Having recently shelved its Uaroo renewable energy hub, Fortescue is exploring another avenue for its decarbonisation plans.
The major miner has reportedly applied for tenements covering 150,000 hectares of land near its iron ore mines in Western Australia, which is intended to be used for renewable energy projects.
For Fortescue to reach its 2030 emissions target, the company estimates it will need between two and three gigawatts of renewable energy and battery storage in order to stop using fossil fuels at its mining operations.
But a Fortescue spokesperson told the Australian Financial Review that it hadn’t settled on a specific plan to reach the target.
“We continuously review and optimise the best way to achieve this objective (decarbonisation by 2030),” a Fortescue spokesman said.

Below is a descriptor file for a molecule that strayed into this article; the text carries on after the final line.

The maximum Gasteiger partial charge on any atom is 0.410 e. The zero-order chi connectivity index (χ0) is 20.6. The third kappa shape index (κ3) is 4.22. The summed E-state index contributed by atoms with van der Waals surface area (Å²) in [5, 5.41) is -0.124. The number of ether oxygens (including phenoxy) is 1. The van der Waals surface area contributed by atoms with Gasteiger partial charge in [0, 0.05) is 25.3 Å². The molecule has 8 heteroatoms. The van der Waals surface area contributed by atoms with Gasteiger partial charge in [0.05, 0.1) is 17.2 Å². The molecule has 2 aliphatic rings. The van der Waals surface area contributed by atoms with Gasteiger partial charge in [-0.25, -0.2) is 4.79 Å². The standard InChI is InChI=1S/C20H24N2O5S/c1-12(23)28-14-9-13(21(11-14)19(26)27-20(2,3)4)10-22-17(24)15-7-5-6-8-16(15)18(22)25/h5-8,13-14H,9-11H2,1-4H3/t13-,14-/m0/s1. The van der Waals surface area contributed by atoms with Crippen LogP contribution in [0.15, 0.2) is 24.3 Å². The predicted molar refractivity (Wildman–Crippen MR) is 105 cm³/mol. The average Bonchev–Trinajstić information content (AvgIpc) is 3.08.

“This optimisation includes both the best mix of technologies, including wind and solar, as well as the best geographical areas to install these technologies. As part of this ongoing optimisation, we have identified multiple areas east of our Iron Bridge operation that are potentially suitable to support our decarbonisation plans.”
Fortescue terminated WA Environmental Protection Authority approval applications for Uaroo in October, with Fortescue chief executive officer Dino Otranto previously suggesting the hub plans had been redundant for a while.
“Uaroo wasn’t part of the decarbonisation energy requirement, it was more for the ammonia export requirement,” Otranto said.
“As we are maturing our understanding of sun and wind intensity, you will see things coming in and coming out of the portfolio.
“From the decarbonisation agenda we have for metals, we have a clear line of sight of all the land we need. In fact, we have got land we have already approved, basically old parts of our mining lease that we are building on.”
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